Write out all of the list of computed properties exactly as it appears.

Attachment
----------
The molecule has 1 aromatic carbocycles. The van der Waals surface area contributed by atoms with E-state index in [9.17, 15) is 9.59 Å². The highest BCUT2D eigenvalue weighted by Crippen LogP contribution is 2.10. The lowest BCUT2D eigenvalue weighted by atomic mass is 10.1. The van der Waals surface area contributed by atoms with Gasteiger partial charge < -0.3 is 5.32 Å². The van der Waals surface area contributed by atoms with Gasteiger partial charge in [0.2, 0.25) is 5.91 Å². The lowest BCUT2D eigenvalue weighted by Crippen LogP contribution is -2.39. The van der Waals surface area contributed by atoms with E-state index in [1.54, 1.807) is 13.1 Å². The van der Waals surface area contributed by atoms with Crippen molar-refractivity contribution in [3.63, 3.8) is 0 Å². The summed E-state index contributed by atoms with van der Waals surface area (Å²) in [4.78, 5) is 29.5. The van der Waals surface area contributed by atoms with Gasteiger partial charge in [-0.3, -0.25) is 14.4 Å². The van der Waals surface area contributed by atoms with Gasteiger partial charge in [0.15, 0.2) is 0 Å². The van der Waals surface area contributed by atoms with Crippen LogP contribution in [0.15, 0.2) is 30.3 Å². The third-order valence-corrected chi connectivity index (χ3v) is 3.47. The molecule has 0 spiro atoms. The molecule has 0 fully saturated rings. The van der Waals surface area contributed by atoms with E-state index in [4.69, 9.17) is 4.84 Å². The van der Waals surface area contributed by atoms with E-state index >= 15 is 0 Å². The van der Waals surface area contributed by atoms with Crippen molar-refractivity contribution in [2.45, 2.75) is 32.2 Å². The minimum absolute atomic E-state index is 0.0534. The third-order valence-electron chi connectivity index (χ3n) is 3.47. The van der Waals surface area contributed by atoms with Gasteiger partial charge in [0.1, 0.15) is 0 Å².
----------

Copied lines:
The molecule has 1 aromatic carbocycles. The van der Waals surface area contributed by atoms with E-state index in [9.17, 15) is 9.59 Å². The highest BCUT2D eigenvalue weighted by Crippen LogP contribution is 2.10. The lowest BCUT2D eigenvalue weighted by atomic mass is 10.1. The van der Waals surface area contributed by atoms with Gasteiger partial charge < -0.3 is 5.32 Å². The van der Waals surface area contributed by atoms with Gasteiger partial charge in [0.2, 0.25) is 5.91 Å². The lowest BCUT2D eigenvalue weighted by Crippen LogP contribution is -2.39. The van der Waals surface area contributed by atoms with E-state index in [1.54, 1.807) is 13.1 Å². The van der Waals surface area contributed by atoms with Crippen molar-refractivity contribution in [3.63, 3.8) is 0 Å². The summed E-state index contributed by atoms with van der Waals surface area (Å²) in [4.78, 5) is 29.5. The van der Waals surface area contributed by atoms with Gasteiger partial charge in [-0.3, -0.25) is 14.4 Å². The van der Waals surface area contributed by atoms with Gasteiger partial charge in [0.15, 0.2) is 0 Å². The van der Waals surface area contributed by atoms with Crippen LogP contribution in [0.15, 0.2) is 30.3 Å². The third-order valence-corrected chi connectivity index (χ3v) is 3.47. The molecule has 0 spiro atoms. The molecule has 0 fully saturated rings. The van der Waals surface area contributed by atoms with E-state index in [4.69, 9.17) is 4.84 Å². The van der Waals surface area contributed by atoms with E-state index >= 15 is 0 Å². The van der Waals surface area contributed by atoms with Crippen molar-refractivity contribution in [2.45, 2.75) is 32.2 Å². The minimum absolute atomic E-state index is 0.0534. The third-order valence-electron chi connectivity index (χ3n) is 3.47. The van der Waals surface area contributed by atoms with Gasteiger partial charge in [0.1, 0.15) is 0 Å².